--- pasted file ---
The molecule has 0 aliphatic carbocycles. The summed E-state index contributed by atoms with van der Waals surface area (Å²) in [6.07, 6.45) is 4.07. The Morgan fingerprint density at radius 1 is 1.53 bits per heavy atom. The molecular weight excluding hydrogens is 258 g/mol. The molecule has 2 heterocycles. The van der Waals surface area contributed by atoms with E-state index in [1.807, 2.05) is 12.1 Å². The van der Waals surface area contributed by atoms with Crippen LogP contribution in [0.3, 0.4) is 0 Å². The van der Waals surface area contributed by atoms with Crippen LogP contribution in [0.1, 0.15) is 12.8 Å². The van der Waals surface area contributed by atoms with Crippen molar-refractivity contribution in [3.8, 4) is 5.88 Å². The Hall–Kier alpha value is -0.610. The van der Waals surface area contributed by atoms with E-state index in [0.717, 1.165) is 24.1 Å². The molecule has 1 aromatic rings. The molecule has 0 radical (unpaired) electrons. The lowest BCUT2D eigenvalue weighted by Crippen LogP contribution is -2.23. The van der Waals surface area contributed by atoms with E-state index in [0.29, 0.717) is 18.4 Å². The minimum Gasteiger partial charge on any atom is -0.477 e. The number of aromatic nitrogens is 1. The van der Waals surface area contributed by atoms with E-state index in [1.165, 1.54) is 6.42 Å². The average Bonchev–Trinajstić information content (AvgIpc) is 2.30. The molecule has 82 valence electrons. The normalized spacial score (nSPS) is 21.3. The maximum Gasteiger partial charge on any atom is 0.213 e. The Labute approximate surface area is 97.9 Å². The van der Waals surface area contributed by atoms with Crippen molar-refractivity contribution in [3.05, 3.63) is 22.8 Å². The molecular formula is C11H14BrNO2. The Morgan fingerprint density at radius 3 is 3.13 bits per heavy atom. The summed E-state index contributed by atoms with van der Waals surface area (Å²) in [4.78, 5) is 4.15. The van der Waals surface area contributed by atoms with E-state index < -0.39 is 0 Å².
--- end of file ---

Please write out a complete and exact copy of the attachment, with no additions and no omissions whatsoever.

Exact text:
The molecule has 0 aliphatic carbocycles. The summed E-state index contributed by atoms with van der Waals surface area (Å²) in [6.07, 6.45) is 4.07. The Morgan fingerprint density at radius 1 is 1.53 bits per heavy atom. The molecular weight excluding hydrogens is 258 g/mol. The molecule has 2 heterocycles. The van der Waals surface area contributed by atoms with E-state index in [1.807, 2.05) is 12.1 Å². The van der Waals surface area contributed by atoms with Crippen LogP contribution in [0.3, 0.4) is 0 Å². The van der Waals surface area contributed by atoms with Crippen LogP contribution in [0.1, 0.15) is 12.8 Å². The van der Waals surface area contributed by atoms with Crippen molar-refractivity contribution in [3.8, 4) is 5.88 Å². The Hall–Kier alpha value is -0.610. The van der Waals surface area contributed by atoms with E-state index in [0.717, 1.165) is 24.1 Å². The molecule has 1 aromatic rings. The molecule has 0 radical (unpaired) electrons. The lowest BCUT2D eigenvalue weighted by Crippen LogP contribution is -2.23. The van der Waals surface area contributed by atoms with E-state index in [0.29, 0.717) is 18.4 Å². The minimum Gasteiger partial charge on any atom is -0.477 e. The number of aromatic nitrogens is 1. The van der Waals surface area contributed by atoms with E-state index in [1.165, 1.54) is 6.42 Å². The average Bonchev–Trinajstić information content (AvgIpc) is 2.30. The molecule has 82 valence electrons. The normalized spacial score (nSPS) is 21.3. The maximum Gasteiger partial charge on any atom is 0.213 e. The Labute approximate surface area is 97.9 Å². The van der Waals surface area contributed by atoms with Crippen molar-refractivity contribution in [3.05, 3.63) is 22.8 Å². The molecular formula is C11H14BrNO2. The Morgan fingerprint density at radius 3 is 3.13 bits per heavy atom. The summed E-state index contributed by atoms with van der Waals surface area (Å²) in [4.78, 5) is 4.15. The van der Waals surface area contributed by atoms with E-state index < -0.39 is 0 Å².